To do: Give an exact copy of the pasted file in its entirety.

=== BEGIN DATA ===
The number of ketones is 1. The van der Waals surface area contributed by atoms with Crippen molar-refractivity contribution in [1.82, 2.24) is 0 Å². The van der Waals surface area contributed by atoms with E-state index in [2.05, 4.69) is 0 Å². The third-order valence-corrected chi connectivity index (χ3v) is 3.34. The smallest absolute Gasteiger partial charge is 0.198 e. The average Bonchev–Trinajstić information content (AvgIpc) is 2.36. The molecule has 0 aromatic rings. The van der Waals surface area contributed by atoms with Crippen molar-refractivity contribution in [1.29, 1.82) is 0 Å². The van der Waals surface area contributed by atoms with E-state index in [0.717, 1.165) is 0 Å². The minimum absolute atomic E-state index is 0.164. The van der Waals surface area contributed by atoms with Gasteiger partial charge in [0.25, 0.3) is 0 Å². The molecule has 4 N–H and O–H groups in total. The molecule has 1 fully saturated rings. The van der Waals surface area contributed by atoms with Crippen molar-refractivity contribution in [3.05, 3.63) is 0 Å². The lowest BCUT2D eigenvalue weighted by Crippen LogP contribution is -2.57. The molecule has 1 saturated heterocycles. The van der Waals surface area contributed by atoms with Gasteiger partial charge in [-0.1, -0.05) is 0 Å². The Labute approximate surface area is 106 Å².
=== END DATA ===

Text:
The number of ketones is 1. The van der Waals surface area contributed by atoms with Crippen molar-refractivity contribution in [1.82, 2.24) is 0 Å². The van der Waals surface area contributed by atoms with E-state index in [2.05, 4.69) is 0 Å². The third-order valence-corrected chi connectivity index (χ3v) is 3.34. The smallest absolute Gasteiger partial charge is 0.198 e. The average Bonchev–Trinajstić information content (AvgIpc) is 2.36. The molecule has 0 aromatic rings. The van der Waals surface area contributed by atoms with Crippen molar-refractivity contribution in [1.29, 1.82) is 0 Å². The van der Waals surface area contributed by atoms with E-state index in [0.717, 1.165) is 0 Å². The minimum absolute atomic E-state index is 0.164. The van der Waals surface area contributed by atoms with Gasteiger partial charge in [0.25, 0.3) is 0 Å². The molecule has 4 N–H and O–H groups in total. The molecule has 1 fully saturated rings. The van der Waals surface area contributed by atoms with Crippen molar-refractivity contribution in [3.05, 3.63) is 0 Å². The lowest BCUT2D eigenvalue weighted by Crippen LogP contribution is -2.57. The molecule has 1 saturated heterocycles. The van der Waals surface area contributed by atoms with Gasteiger partial charge in [-0.1, -0.05) is 0 Å². The Labute approximate surface area is 106 Å².